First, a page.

Sun, December 03, 2023

Want to win? Hire glue guys and gals!

As a sports fan, this is one of my two favorite times of the year. One of those times is in early spring when the NCAA’s March Madness coincides with the start of the Major League Baseball (MLB) season, the Masters, and the end of professional basketball and hockey’s regular seasons. However, the middle of fall rivals that time with MLB’s post-season, the intensity of the middle of the college and professional football seasons, and the start of the college and professional basketball seasons. I often think about what goes into being a winning team versus a losing one, particularly when the difference between winning and losing seems to be getting smaller and more nuanced.

A couple of weeks ago, I wrote about the characteristics of winning coaches and how you could apply those to your business to make it more successful. This week, I want to address a type of player every winning team and every successful business has: be the “glue guy” or “glue gal.” I will share with you who your “glue people” are (because they are not usually your “superstars”) and why you should do everything in your power to keep them on your team and try to hire more of them.


I have always been a big fan of college basketball, particularly of the teams of my three alma maters (Notre Dame, Duke, and Georgia Tech). One of the first “glue guys” to stand out to me was a player named Marvin Lewis, who was a senior forward on Georgia Tech’s 2003-2004 team that made it all the way to the final game of the NCAA basketball championship before finally losing to the national champion, University of Connecticut. Lewis was a good, but not a great player. He averaged 11 points and 3 rebounds a game on a team that really did not have many stars, though Jarrett Jack had a long and successful NBA career.

However, when Lewis was on the court, he made everyone around him better. He was selfless in his play and made sure he put his teammates in a position to be successful. He did the little things that were the difference between winning and losing: hustling and motivating others, particularly when things were not going well. Much of what Lewis did does not show up in the box score, but is typically evident from the success of the team. The following year, with almost everyone back except Lewis, Georgia Tech was ranked 25th in the country prior to the NCAA tournament (they were 14th the year before) and were knocked out in the second round of the tournament, showing how important a “glue guy” like Lewis can be to a team.

The term “glue guy” has become well-known in sports, but most particularly in basketball and hockey. They describe players who don’t care how many points they score or how many minutes they play. They only care about their team winning and doing everything within their role to contribute to the team’s success, even if their role is a minor one. In basketball, they do things like take charges, dive for loose balls, set screens, box out, and cheer on their teammates. They are team players who keep the team together by doing the little things that often go unnoticed. They care about their teammates and are there to be leaned upon.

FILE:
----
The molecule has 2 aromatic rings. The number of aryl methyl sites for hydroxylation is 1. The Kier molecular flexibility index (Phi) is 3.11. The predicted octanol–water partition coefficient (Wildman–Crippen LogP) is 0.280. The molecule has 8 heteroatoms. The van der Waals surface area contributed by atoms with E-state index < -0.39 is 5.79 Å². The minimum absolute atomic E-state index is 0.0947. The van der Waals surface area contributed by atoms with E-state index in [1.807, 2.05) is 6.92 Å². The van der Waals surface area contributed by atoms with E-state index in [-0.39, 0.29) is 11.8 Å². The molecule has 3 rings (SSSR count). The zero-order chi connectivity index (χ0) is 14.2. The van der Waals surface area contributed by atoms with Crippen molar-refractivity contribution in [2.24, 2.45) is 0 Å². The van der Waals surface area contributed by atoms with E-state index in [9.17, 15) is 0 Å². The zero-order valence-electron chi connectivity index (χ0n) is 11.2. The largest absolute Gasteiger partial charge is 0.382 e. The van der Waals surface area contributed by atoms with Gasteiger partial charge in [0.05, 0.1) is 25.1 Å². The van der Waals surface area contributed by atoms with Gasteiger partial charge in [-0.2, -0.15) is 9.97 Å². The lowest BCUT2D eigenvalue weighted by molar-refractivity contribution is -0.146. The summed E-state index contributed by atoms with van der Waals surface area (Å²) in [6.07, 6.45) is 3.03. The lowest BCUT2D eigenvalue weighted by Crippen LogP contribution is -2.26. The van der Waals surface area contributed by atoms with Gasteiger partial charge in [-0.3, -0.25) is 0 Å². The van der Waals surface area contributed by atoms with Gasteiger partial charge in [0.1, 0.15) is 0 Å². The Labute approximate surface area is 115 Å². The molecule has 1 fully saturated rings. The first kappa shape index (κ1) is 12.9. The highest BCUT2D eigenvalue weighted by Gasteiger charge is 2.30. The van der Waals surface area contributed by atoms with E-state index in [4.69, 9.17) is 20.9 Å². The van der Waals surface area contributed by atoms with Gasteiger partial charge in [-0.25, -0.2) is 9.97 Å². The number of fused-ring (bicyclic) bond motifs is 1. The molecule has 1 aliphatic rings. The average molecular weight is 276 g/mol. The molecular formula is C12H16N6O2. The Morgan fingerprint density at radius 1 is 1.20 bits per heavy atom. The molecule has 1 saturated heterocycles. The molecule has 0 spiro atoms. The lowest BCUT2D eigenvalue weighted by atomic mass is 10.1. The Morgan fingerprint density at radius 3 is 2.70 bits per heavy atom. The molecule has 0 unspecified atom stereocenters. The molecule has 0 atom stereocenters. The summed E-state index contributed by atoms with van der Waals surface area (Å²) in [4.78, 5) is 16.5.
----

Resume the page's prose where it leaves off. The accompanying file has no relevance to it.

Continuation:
In our businesses, particularly if we are successful, we need to know who our “glue guys” and “glue gals” are.  Most of us know who they are, but cannot always put our finger on the things they do that make us better. If you want to know who your glue people are or want to hire more glue people, here is what to look for:

  • Someone who is all about winning and all about the team – Glue people tend to be competitive and committed. They are often former athletes, though not necessarily great athletes tend to fit this bill. Winning matters to them and team wins mean more to them than individual accomplishments or wins. I am proud to say my two daughters are glue people and much of that comes from being athletes who had to get the most out of their modest abilities.
  • Low ego and high character – As noted above, glue people sacrifice their own glory for that of the team. They are mature and secure enough to know it is not about them. Their teammates/colleagues need to trust them to be glue people, so they need to be good people first.
  • Dependable and accountable – They are consistent and reliable; always there for their team and their teammates. They take responsibility and are fully accountable to their coaches/supervisors and teammates.
  • Connected to their teammates and embracing organizational culture – This is probably the most important trait of glue people. They are able to connect with all members of their teams and bring them all together in the culture of the organization. They do not need to be the best friends of everyone, but they respect everyone, magnify the strengths of everyone, and work to bring everyone together.

Take some time and look around your organization and identify your glue guys and glue gals.  Be sure to reward for the things that do not always “show up in the box score.” When recruiting, consider the above traits when you evaluate your candidates. The more glue people you have, the more your people and your success will “stick” together!

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